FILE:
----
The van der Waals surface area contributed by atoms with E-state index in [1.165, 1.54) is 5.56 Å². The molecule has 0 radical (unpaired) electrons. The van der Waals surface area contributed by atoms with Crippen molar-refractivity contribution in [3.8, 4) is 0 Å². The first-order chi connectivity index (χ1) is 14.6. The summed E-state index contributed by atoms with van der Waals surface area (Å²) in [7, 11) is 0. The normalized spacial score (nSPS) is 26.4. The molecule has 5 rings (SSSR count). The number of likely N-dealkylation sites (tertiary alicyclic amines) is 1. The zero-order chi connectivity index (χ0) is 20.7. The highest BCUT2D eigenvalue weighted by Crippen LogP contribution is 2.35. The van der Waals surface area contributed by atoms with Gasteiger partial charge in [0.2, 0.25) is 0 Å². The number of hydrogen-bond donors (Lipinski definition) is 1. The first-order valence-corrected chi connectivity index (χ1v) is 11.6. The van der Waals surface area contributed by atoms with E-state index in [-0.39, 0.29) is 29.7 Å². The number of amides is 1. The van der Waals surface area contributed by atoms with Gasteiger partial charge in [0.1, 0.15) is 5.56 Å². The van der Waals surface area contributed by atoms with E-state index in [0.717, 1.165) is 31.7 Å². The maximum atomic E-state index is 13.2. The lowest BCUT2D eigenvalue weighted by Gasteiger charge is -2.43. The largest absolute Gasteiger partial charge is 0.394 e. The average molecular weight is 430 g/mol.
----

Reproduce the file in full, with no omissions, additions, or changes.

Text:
The van der Waals surface area contributed by atoms with E-state index in [1.165, 1.54) is 5.56 Å². The molecule has 0 radical (unpaired) electrons. The van der Waals surface area contributed by atoms with Crippen molar-refractivity contribution in [3.8, 4) is 0 Å². The first-order chi connectivity index (χ1) is 14.6. The summed E-state index contributed by atoms with van der Waals surface area (Å²) in [7, 11) is 0. The normalized spacial score (nSPS) is 26.4. The molecule has 5 rings (SSSR count). The number of likely N-dealkylation sites (tertiary alicyclic amines) is 1. The zero-order chi connectivity index (χ0) is 20.7. The highest BCUT2D eigenvalue weighted by Crippen LogP contribution is 2.35. The van der Waals surface area contributed by atoms with Gasteiger partial charge in [0.2, 0.25) is 0 Å². The number of hydrogen-bond donors (Lipinski definition) is 1. The first-order valence-corrected chi connectivity index (χ1v) is 11.6. The van der Waals surface area contributed by atoms with E-state index in [-0.39, 0.29) is 29.7 Å². The number of amides is 1. The van der Waals surface area contributed by atoms with Gasteiger partial charge in [0.1, 0.15) is 5.56 Å². The van der Waals surface area contributed by atoms with E-state index in [0.717, 1.165) is 31.7 Å². The maximum atomic E-state index is 13.2. The lowest BCUT2D eigenvalue weighted by Gasteiger charge is -2.43. The largest absolute Gasteiger partial charge is 0.394 e. The average molecular weight is 430 g/mol.